By Sarah Mac Donald - 13 February, 2016
Joint declaration pleads on behalf of world's persecuted Christians especially in the Middle East where families, villages and cities are being exterminated.
In an historic first meeting since the Great Schism of 1054, the head of the Roman Catholic Church and the largest Church in Eastern Orthodoxy met in Cuba on Friday and issued an urgent plea on behalf of the world’s persecuted Christians.
Russian Orthodox Patriarch Kirill and Pope Francis issued a joint declaration in which they warned that whole families, villages and cities of Christians in many countries of the Middle East and North Africa are being completely exterminated.
In Syria and Iraq, Christians are seeing their churches being “barbarously ravaged and looted, their sacred objects profaned, their monuments destroyed”.
They called upon world leaders “to act urgently in order to prevent the further expulsion of Christians from the Middle East.”
“It is with pain that we call to mind the situation in Syria, Iraq and other countries of the Middle East, and the massive exodus of Christians from the land in which our faith was first disseminated and in which they have lived since the time of the Apostles, together with other religious communities.”
They said that in raising their voices in defence of persecuted Christians, they wished to also express their compassion for the suffering experienced by the faithful of other religious traditions who have also become victims of civil war, chaos and terrorist violence.
“Thousands of victims have already been claimed in the violence in Syria and Iraq, which has left many other millions without a home or means of sustenance. We urge the international community to seek an end to the violence and terrorism and, at the same time, to contribute through dialogue to a swift return to civil peace.”
They emphasised that large scale humanitarian aid must be assured to the afflicted populations and to the many refugees seeking safety in neighbouring lands.
The appealed to “all those whose influence can be brought to bear upon the destiny of those kidnapped, including the Metropolitans of Aleppo, Paul and John Ibrahim, who were taken in April 2013, to make every effort to ensure their prompt liberation”.
The joint declaration signalled a thaw in relations between the two wings of Christianity reflected in their statement, “We are not competitors but brothers”.
The Pope and the Patriarch also strongly defended traditional marriage and the family, describing the family as the natural centre of human life and society.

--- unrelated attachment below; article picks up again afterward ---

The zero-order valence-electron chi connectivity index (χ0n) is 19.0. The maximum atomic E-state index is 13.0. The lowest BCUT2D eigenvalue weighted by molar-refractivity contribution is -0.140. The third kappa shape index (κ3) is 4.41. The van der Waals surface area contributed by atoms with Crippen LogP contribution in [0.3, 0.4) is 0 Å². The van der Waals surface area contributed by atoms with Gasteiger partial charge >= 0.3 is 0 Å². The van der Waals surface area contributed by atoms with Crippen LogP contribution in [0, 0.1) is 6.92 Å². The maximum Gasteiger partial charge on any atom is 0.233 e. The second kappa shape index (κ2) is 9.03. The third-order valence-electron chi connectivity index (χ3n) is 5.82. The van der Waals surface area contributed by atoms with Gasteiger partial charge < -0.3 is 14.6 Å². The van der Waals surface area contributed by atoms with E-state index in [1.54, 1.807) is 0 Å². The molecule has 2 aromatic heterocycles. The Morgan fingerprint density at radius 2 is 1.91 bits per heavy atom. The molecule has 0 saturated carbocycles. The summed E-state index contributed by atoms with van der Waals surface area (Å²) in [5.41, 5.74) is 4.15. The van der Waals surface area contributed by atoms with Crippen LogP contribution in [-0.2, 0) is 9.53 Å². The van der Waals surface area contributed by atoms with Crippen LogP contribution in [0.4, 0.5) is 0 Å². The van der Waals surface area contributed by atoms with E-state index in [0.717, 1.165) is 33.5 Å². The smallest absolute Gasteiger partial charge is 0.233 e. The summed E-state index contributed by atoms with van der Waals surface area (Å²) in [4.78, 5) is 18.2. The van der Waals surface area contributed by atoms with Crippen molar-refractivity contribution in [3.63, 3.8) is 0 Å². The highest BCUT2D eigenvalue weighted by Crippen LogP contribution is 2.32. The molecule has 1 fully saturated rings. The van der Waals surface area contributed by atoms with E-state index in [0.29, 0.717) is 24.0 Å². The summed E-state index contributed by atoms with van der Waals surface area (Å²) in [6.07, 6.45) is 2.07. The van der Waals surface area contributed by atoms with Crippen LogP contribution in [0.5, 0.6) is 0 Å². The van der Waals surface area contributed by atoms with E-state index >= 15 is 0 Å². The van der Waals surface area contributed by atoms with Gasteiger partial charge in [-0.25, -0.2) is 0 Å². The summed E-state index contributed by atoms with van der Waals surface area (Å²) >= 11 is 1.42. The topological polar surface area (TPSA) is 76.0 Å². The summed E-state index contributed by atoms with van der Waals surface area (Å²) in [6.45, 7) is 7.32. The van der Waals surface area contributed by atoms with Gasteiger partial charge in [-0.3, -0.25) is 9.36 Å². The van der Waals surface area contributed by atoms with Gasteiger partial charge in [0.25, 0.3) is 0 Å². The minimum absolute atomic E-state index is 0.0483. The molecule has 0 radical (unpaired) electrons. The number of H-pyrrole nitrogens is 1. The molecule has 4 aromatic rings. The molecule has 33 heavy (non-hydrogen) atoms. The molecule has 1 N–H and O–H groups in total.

“We are concerned about the crisis in the family in many countries. Orthodox and Catholics share the same conception of the family, and are called to witness that it is a path of holiness, testifying to the faithfulness of the spouses in their mutual interaction, to their openness to the procreation and rearing of their children, to solidarity between the generations and to respect for the weakest.”
“The family is based on marriage, an act of freely given and faithful love between a man and a woman. It is love that seals their union and teaches them to accept one another as a gift. Marriage is a school of love and faithfulness.”
“We regret that other forms of cohabitation have been placed on the same level as this union, while the concept, consecrated in the biblical tradition, of paternity and maternity as the distinct vocation of man and woman in marriage is being banished from the public conscience.”
They also called for respect for the inalienable right to life.
“Millions are denied the very right to be born into the world. The blood of the unborn cries out to God (cf. Gen 4:10)” and they highlighted that the emergence of so-called euthanasia “leads elderly people and the disabled begin to feel that they are a burden on their families and on society in general”.
Expressing concern about the development of biomedical reproduction technology, they warned that the manipulation of human life represents an attack on the foundations of human existence, created in the image of God.
“We believe that it is our duty to recall the immutability of Christian moral principles, based on respect for the dignity of the individual called into being according to the Creator’s plan.”
The Patriarch arrived in Cuba on Thursday at the start of a three-nation tour of Orthodox communities in Latin America, while Pope Francis was on his way to Mexico City, where arrived later on Friday evening.